The undefeated Quinlan made no effort to hide his intentions, shooting immediately for a takedown and, after two minutes of struggling on the fence, finally peeling Andrews away by one leg, picking him up and dropping him. Quinlan went quickly from side control to mount, but Andrews just as deftly popped back up to his feet.
Quinlan shot again, and again worked at great length to get a takedown. A 22-fight veteran, Andrews used underhooks, armbar attempts and elbows to the head to stay on his feet until the referee re-started things in the center of the Octagon. From there, Andrews dropped Quinlan with a long right hand, punctuated it with an uppercut as Quinlan fell, and then delivered over a dozen follow-up shots to the turtled Quinlan before referee Chris Tognoni finally waved off the bout at 3:22.
“It’s so hard to try to explain the feelings I have right now," said Andrews. "I’ve only dreamed of this day. Being picked last on the show gave me the motivation to prove myself." The Team Jones member -- who made it all the way to the quarterfinals -- sees his record move to 17-5 (1 NC) in his UFC debut; the 26-year-old Quinlan falls to 3-1 in his fourth professional bout.
Bristol Marunde vs. Clint Hester
Middleweights Clint Hester and Bristol Marunde started slow but brought the fight to a boil in the night’s first televised prelim, which Hester won via dramatic third-round TKO. Though only an inch apart in height, Hester owned an 7.5-inch reach advantage, and put it to good use.
Things started slowly as TUF 17’s Hester walked forward throwing feinting jabs and low kicks, with none connecting and the crowd growing restless. The action finally started mid-round, when Marunde caught a kick from Hester and dumped him backward, landing in his guard. As Hester threw elbows from the bottom, Marunde tried to get an armbar, giving Hester the opportunity to stand, and once he did, Hester clipped him, dropped him and ran in with hammerfists. Marunde survived by grabbing a single-leg and, after eating several shots, ended the round back in Hester’s guard.
The middleweights both came alive in round two, trading in the center, with Hester scoring big knees to the body in the clinch. When Marunde slipped after throwing a kick, Hester dove after him, punching his body and sprawling heavy on top until Marunde muscled his way into a reversal. From guard, Hester slapped on a triangle, but Marunde stood, then was dropped by an upkick. After that, the rest of the fight went as follows: The two trade, Hester cracks Marunde in the face or body until Marunde shoots, Hester sprawls and strikes from the top as Marunde turtles to recover, then stands again. The main variation was mid-way through the third, when Hester landed a flying knee with a terrifying crunch. Still, Marunde stayed in it, continuing the strike-shoot-cover pattern until what would prove to be the final exchange on the feet. Hester landed a walkoff short right elbow that staggered Marunde, who flailed his arms up and then fell in slo-mo cartoon style at 3:53.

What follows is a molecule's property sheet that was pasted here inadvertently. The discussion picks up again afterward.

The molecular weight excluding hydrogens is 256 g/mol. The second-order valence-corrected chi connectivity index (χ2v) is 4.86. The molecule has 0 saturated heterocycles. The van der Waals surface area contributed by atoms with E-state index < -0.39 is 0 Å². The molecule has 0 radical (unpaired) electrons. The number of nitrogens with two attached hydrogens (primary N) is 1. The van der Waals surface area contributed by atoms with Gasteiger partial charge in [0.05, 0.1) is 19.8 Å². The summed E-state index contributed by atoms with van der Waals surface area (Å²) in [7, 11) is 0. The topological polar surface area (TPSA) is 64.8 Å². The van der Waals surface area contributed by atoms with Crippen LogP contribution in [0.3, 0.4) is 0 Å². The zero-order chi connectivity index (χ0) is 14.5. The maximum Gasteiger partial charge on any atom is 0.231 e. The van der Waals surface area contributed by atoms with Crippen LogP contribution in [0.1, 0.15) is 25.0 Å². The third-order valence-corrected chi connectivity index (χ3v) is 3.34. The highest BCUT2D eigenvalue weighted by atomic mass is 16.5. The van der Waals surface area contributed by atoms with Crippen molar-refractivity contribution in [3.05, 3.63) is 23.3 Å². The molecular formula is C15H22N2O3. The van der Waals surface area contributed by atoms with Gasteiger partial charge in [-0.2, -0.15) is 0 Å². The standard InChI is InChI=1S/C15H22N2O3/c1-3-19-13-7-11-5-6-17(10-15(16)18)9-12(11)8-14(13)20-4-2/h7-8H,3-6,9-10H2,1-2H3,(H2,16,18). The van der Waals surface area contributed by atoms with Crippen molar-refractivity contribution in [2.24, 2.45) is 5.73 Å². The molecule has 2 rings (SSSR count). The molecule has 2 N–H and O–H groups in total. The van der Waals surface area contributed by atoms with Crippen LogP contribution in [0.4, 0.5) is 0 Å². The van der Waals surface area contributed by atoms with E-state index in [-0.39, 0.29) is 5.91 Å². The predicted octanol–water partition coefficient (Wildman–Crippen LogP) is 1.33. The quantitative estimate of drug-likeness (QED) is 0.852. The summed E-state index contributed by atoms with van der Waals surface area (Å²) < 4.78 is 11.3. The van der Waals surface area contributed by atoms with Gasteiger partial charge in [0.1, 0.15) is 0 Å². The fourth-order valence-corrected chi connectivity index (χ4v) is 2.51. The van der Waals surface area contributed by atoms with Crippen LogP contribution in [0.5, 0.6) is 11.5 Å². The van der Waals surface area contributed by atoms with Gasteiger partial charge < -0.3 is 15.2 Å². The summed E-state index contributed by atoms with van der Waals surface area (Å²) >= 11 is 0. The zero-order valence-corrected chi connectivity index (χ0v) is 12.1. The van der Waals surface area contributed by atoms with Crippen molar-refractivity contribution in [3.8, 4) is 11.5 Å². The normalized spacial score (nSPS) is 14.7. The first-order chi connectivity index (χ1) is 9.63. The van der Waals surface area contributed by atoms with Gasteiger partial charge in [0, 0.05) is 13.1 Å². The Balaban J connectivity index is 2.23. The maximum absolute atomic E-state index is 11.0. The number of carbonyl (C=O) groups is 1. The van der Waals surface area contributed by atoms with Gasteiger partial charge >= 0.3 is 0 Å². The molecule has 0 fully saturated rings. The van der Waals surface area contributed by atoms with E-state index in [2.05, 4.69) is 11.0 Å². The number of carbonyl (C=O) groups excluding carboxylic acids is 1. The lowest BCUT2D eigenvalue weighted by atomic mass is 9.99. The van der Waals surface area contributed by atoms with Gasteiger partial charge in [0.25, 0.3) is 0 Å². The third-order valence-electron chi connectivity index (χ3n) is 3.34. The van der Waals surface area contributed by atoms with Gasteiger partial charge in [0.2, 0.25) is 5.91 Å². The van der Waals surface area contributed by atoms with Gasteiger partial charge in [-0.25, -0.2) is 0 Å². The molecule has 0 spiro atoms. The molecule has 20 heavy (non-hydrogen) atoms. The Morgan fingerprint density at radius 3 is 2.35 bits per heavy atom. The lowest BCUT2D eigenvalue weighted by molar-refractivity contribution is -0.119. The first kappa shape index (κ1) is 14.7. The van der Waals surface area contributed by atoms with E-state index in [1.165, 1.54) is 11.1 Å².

"Bristol kept pushing me and never gave up," said Hester. "I started to get the timing on his overhand right late in the first and was able to counter with the jab." The TUF 17 cast member improves his record to 8-3 with his UFC debut—with seven of those wins coming by knockout. Marunde, a TUF 16 and Strikeforce vet, drops to 12-8.
Bart Palaszewski vs. Cole Miller
Two well-rounded veterans squared off in a hold-your-breath round before Cole Miller submitted Bart Palaszewski in the third of three featherweight bouts broadcast online in the TUF Finale prelims.
The rangy Miller started with long leg kicks, then Palaszewski pushed forward, trading testing strikes tit for tat. Despite a four -inch height and six-inch reach advantage, it was Palaszewski who found his range. He came forward through the round with body shots, chopping kicks and nasty overhand rights with increasing frequency, often battering Miller backward against the cage. But BJJ black belt Cole Miller stayed calm and, when he got an opening, got the takedown, putting Palaszewski on his butt. With one hook in and his prey pressed against the fence, Miller squeaked a hand under “Bartimus’” chin with a minute to work. He arced backward, drawing the tap at 4:23.